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11 October 2016

A virtual field trip to Portrush, Northern Ireland

One of my favorite places in Northern Ireland is the east side of the peninsula that hosts the tourist town of Portrush. There, two early schools of geological thought engaged in a battle. The opposing sides were: the Neptunists, who thought all stratified rocks, and in particular basalt, must form from precipitation from the sea, and the Plutonists, who thought some rocks, including basalt, formed through intrusion of molten rock …

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12 June 2014

Slickensides in the Vulcan Quarry, Manassas, Virginia

While at the Vulcan Quarry in Manassas, Virginia, a few weeks ago, the principle interesting feature I saw on the individual blocks of rock we sorted through was slickensides. I saw dozens and dozens of examples, in both the hornfels and the diabase, but here are five nice examples to share: No sense of scale on this last one, because I didn’t feel safe edging up to the quarry wall …

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10 June 2014

Diabase intrusion at the Vulcan Manassas quarry

When I was flying back from Phase I of “Border to Beltway” in Texas this past March, I was delighted to photograph a bunch of local geology from the air, including this prominent diabase quarry in Manassas: I had never been to this particular quarry before, but as it turned out, it was one of our final destinations on Border to Beltway’s second phase, last month. Here’s a closer view …

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4 December 2013

The Smithsonian Castle and the Seneca Quarry, by Garrett Peck

The Smithsonian Castle is one of the most striking buildings on the National Mall in Washington, DC. One reason for this is its distinctive architecture, but a second reason is its color: a bright, deep red. This color comes from the rock from which the Castle constructed: the Triassic-aged “Seneca Sandstone,” a part of the formation technically known as the Manassas Sandstone. It is overlain by the Balls Bluff Siltstone, …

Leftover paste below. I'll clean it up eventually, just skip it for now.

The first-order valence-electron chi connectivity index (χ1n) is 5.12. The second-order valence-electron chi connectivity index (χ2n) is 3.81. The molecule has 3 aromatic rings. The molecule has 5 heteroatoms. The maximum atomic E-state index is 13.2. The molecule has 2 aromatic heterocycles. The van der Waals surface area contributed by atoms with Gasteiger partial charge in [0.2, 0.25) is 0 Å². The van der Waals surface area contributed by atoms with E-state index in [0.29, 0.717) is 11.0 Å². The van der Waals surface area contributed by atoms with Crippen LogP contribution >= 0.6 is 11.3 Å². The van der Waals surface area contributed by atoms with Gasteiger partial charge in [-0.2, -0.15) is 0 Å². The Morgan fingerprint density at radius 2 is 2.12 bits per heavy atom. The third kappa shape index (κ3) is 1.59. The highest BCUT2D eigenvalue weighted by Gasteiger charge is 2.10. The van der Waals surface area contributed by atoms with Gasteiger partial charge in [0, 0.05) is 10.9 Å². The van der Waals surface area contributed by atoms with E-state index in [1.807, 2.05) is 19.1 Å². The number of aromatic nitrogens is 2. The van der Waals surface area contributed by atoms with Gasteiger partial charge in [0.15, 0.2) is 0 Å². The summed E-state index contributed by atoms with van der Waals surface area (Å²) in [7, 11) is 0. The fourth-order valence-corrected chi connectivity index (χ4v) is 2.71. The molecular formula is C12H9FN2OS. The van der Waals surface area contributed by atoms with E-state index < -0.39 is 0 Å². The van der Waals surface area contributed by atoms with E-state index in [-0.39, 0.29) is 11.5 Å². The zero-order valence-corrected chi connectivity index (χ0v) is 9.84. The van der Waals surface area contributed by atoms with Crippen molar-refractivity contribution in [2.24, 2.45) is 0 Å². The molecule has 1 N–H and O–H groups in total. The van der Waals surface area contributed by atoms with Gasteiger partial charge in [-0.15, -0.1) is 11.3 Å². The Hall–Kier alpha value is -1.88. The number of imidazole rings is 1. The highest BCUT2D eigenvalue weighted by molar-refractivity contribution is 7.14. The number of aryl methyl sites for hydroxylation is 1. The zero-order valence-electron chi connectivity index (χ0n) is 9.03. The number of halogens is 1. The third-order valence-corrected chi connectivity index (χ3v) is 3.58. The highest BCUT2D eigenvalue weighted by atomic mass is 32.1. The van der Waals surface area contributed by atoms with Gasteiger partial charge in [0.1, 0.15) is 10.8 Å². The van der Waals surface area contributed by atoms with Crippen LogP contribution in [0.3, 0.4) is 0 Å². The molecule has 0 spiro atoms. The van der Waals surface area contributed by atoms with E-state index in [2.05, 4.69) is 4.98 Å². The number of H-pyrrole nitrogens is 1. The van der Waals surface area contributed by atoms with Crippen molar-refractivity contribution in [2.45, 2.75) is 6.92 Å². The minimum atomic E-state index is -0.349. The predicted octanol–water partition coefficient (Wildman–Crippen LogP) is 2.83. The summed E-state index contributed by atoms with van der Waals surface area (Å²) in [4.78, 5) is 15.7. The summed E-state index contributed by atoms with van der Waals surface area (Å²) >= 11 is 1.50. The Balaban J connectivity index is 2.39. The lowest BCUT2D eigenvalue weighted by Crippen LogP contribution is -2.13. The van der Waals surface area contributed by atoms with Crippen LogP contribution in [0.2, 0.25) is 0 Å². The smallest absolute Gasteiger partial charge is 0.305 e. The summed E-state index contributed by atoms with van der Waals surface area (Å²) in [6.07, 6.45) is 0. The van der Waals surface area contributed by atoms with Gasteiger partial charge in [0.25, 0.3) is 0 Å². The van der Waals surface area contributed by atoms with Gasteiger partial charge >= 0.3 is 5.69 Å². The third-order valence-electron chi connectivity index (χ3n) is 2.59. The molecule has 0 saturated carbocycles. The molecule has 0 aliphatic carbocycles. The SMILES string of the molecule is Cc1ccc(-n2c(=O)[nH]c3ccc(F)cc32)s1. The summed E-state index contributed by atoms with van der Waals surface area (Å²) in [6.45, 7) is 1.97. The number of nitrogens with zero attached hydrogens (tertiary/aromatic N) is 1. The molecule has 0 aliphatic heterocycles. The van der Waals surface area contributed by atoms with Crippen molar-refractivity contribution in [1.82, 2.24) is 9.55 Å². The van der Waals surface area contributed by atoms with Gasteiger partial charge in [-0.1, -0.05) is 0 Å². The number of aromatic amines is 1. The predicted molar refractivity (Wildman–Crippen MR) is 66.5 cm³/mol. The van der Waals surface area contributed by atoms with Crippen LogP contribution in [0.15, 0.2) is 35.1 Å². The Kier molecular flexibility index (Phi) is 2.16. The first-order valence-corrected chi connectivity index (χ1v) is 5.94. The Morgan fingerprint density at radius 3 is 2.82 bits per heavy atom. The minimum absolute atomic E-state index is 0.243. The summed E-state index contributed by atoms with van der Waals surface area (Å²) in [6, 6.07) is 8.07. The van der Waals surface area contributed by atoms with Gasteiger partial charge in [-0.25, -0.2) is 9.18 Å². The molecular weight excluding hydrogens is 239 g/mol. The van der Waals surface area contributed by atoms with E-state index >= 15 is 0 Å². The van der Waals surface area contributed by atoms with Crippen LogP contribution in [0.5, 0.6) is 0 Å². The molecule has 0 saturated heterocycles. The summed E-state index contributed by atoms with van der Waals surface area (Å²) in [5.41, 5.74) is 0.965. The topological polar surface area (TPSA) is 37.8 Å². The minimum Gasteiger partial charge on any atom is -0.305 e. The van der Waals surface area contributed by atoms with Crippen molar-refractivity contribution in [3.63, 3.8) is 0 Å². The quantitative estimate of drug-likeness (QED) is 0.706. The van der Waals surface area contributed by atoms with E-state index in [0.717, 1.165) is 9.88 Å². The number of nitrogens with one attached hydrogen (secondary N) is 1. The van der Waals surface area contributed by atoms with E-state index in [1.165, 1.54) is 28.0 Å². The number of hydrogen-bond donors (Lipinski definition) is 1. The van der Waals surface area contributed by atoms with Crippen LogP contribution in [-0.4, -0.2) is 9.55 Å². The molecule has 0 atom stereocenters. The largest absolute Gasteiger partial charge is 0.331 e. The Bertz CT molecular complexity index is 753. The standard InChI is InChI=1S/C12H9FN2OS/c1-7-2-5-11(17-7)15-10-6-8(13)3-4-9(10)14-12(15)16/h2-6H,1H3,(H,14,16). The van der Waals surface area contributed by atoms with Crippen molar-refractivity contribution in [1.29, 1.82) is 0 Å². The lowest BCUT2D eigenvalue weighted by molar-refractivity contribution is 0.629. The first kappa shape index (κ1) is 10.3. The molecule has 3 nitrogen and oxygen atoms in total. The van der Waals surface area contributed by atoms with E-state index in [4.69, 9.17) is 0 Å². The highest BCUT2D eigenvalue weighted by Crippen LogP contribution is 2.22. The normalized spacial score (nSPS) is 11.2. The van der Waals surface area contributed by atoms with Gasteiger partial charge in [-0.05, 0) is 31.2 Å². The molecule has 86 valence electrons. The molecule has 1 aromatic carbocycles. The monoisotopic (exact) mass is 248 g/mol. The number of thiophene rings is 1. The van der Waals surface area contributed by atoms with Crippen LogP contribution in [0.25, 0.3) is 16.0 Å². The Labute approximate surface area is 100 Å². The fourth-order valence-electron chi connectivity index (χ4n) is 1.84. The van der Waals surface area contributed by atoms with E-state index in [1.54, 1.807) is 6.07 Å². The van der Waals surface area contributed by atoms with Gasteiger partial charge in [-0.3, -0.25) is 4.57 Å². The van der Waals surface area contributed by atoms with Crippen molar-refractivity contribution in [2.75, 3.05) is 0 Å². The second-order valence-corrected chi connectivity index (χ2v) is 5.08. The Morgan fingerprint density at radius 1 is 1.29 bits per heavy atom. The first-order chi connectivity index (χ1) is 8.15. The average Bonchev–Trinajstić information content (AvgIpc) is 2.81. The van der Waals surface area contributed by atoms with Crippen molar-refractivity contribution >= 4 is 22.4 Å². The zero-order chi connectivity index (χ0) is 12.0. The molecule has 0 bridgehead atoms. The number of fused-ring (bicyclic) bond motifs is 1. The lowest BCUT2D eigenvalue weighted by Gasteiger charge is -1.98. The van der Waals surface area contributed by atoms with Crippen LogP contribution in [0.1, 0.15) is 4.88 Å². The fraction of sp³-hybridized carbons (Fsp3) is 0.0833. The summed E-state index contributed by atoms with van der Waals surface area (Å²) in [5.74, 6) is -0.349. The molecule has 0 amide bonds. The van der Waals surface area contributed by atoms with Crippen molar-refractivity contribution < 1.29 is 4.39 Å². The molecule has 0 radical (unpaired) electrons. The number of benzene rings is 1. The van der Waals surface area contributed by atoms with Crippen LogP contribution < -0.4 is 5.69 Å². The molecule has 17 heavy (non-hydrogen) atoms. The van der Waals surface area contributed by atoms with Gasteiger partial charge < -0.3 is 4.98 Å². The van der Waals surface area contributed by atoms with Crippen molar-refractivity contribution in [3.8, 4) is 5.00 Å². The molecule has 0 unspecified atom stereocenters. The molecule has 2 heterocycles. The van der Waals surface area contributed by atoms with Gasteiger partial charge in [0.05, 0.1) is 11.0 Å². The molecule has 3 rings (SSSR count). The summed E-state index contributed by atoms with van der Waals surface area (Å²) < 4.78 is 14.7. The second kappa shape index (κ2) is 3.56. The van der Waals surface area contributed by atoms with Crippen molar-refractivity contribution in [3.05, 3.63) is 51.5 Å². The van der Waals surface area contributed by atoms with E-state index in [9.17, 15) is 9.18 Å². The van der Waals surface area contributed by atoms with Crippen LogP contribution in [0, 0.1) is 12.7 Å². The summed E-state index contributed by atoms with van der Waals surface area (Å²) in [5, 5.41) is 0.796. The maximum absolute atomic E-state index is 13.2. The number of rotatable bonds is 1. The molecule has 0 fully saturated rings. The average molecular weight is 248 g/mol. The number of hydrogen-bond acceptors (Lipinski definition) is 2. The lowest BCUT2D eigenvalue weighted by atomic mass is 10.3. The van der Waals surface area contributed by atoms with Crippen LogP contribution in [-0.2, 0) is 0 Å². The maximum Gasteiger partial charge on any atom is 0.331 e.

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16 August 2013

Friday fold: Sandy Hollow, Montana

Today, a view to the southwest, from close to the hinge of the main anticline in the Sandy Hollow area, a classic geological field mapping locality in southern Montana: Triassic-aged Dinwoody Formation dominates the main part of the scene. Note how the strike and dip of the positively-weathering strata wrap around. Our Rockies students mapped here this past July, trodding on hallowed ground familiar to generations of field camp students.

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12 March 2013

Five new GigaPans from Thoroughfare Gap

Yesterday, I took five new GigaPans at Thoroughfare Gap, a water gap where Broad Run cuts through Bull Run Mountain, the eastern limb of the Blue Ridge Anticlinorium at my latitude. The rocks here are the Cambrian-aged Chilhowee Group, with bedding tilted moderately to the east during Alleghanian mountain-building in the late Paleozoic. To the west is the crystalline core of this massive regional fold, and to the east is …

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27 July 2012

Friday fold: Spray Mountain Group siltstone

Today, we return to Banff National Park, to the outcrops next to the parking area for Bow River Falls… Zoomed-in closer to the thinner layers at left: These strata (shale and siltstone) were laid down in the quiet aftermath of the Permo-Triassic extinction, as terranes colliding with the edge of North America (far to the west) began shedding clastic sediment into the basin to the east. The lack of critters …

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24 July 2012

Tool casts from the Sulphur Mountain Formation of the Spray River Group, Banff

Yesterday I showed you salt casts; today I’ll share a different kind of cast: the infillings of small scorings in the sediment made by tumbling pebbles or sticks or other “tools,”tumbling down a current. These small gouges were later infilled from above by a younger deposit of sediment (frequently coarser in grain size). You’re looking at the bottom of a bed here: These are strata of the Sulphur Mountain Formation, …

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31 May 2012

Plane views: Wyoming

I wanted to pick up where I left off months ago with some airplane photos as I was flying back from my California field class (over spring break). All views are to the north (out the left side of the airplane as we flew from Reno to Minneapolis). We crossed from northern Nevada into Wyoming, and started encountering Laramide uplifts. Here is a look at bedding dipping off to the …

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15 May 2012

Diabase dike in diabase

Seen in rip-rap on the side of Naked Creek, a week ago yesterday: This boulder is exotic to its current location. It is typical of medium- and coarser-grained diabase from the Culpeper Basin, a Triassic rift valley east of the Blue Ridge. The main minerals are plagioclase (light-colored) and pyroxene (dark colored).

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